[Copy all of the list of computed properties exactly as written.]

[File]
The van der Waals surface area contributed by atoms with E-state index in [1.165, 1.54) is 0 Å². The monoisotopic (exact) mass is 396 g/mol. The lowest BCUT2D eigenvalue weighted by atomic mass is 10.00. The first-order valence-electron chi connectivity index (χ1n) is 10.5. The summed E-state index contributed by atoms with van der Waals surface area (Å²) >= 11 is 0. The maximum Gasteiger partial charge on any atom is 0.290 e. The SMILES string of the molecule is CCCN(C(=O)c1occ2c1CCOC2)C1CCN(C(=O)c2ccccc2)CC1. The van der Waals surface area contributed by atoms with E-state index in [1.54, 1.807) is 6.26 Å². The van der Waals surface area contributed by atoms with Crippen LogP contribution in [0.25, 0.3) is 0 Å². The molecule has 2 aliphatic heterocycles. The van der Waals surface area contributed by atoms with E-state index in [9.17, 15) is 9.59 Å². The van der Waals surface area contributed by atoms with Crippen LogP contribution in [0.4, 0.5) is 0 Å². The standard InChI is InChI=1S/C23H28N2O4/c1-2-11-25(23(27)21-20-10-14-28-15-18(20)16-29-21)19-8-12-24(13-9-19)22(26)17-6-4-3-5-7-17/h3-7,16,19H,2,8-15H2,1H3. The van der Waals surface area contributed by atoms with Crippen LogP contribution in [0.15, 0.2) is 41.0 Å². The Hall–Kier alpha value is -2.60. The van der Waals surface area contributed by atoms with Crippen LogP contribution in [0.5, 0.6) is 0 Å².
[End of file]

The van der Waals surface area contributed by atoms with E-state index in [1.165, 1.54) is 0 Å². The monoisotopic (exact) mass is 396 g/mol. The lowest BCUT2D eigenvalue weighted by atomic mass is 10.00. The first-order valence-electron chi connectivity index (χ1n) is 10.5. The summed E-state index contributed by atoms with van der Waals surface area (Å²) >= 11 is 0. The maximum Gasteiger partial charge on any atom is 0.290 e. The SMILES string of the molecule is CCCN(C(=O)c1occ2c1CCOC2)C1CCN(C(=O)c2ccccc2)CC1. The van der Waals surface area contributed by atoms with E-state index in [1.54, 1.807) is 6.26 Å². The van der Waals surface area contributed by atoms with Crippen LogP contribution in [0.25, 0.3) is 0 Å². The molecule has 2 aliphatic heterocycles. The van der Waals surface area contributed by atoms with E-state index in [9.17, 15) is 9.59 Å². The van der Waals surface area contributed by atoms with Crippen LogP contribution in [0.4, 0.5) is 0 Å². The standard InChI is InChI=1S/C23H28N2O4/c1-2-11-25(23(27)21-20-10-14-28-15-18(20)16-29-21)19-8-12-24(13-9-19)22(26)17-6-4-3-5-7-17/h3-7,16,19H,2,8-15H2,1H3. The van der Waals surface area contributed by atoms with Crippen LogP contribution in [0.15, 0.2) is 41.0 Å². The Hall–Kier alpha value is -2.60. The van der Waals surface area contributed by atoms with Crippen LogP contribution in [0.5, 0.6) is 0 Å².